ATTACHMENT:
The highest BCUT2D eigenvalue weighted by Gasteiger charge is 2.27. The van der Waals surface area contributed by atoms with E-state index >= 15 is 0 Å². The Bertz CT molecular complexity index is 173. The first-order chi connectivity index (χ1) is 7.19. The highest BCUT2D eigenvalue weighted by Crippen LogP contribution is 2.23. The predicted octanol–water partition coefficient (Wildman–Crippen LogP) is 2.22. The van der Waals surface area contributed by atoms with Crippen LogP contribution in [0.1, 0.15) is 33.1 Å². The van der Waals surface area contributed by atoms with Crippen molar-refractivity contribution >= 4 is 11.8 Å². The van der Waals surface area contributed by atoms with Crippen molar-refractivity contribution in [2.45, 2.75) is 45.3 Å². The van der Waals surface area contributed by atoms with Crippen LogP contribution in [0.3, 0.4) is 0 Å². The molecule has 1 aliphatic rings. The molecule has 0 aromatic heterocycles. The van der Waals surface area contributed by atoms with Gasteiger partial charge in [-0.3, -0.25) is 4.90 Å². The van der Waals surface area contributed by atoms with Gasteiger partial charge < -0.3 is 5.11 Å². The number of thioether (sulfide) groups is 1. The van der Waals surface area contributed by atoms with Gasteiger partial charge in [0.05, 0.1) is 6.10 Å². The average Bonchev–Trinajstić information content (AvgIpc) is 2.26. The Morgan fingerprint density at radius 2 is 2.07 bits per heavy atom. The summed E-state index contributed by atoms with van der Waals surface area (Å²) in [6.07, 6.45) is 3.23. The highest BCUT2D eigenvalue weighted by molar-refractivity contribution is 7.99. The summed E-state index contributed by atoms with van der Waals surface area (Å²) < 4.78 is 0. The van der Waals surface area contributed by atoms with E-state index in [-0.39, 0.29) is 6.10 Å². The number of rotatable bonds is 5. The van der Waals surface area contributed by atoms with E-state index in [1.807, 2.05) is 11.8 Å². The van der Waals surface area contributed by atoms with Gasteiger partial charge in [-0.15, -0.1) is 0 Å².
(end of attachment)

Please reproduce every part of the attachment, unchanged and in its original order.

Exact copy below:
The highest BCUT2D eigenvalue weighted by Gasteiger charge is 2.27. The van der Waals surface area contributed by atoms with E-state index >= 15 is 0 Å². The Bertz CT molecular complexity index is 173. The first-order chi connectivity index (χ1) is 7.19. The highest BCUT2D eigenvalue weighted by Crippen LogP contribution is 2.23. The predicted octanol–water partition coefficient (Wildman–Crippen LogP) is 2.22. The van der Waals surface area contributed by atoms with Crippen LogP contribution in [0.1, 0.15) is 33.1 Å². The van der Waals surface area contributed by atoms with Crippen molar-refractivity contribution >= 4 is 11.8 Å². The van der Waals surface area contributed by atoms with Crippen molar-refractivity contribution in [2.45, 2.75) is 45.3 Å². The van der Waals surface area contributed by atoms with Crippen LogP contribution in [0.3, 0.4) is 0 Å². The molecule has 1 aliphatic rings. The molecule has 0 aromatic heterocycles. The van der Waals surface area contributed by atoms with Gasteiger partial charge in [-0.3, -0.25) is 4.90 Å². The van der Waals surface area contributed by atoms with Gasteiger partial charge < -0.3 is 5.11 Å². The number of thioether (sulfide) groups is 1. The van der Waals surface area contributed by atoms with Gasteiger partial charge in [0.05, 0.1) is 6.10 Å². The average Bonchev–Trinajstić information content (AvgIpc) is 2.26. The Morgan fingerprint density at radius 2 is 2.07 bits per heavy atom. The summed E-state index contributed by atoms with van der Waals surface area (Å²) in [6.07, 6.45) is 3.23. The highest BCUT2D eigenvalue weighted by molar-refractivity contribution is 7.99. The summed E-state index contributed by atoms with van der Waals surface area (Å²) < 4.78 is 0. The van der Waals surface area contributed by atoms with E-state index in [-0.39, 0.29) is 6.10 Å². The number of rotatable bonds is 5. The van der Waals surface area contributed by atoms with E-state index in [1.807, 2.05) is 11.8 Å². The van der Waals surface area contributed by atoms with Gasteiger partial charge in [-0.15, -0.1) is 0 Å².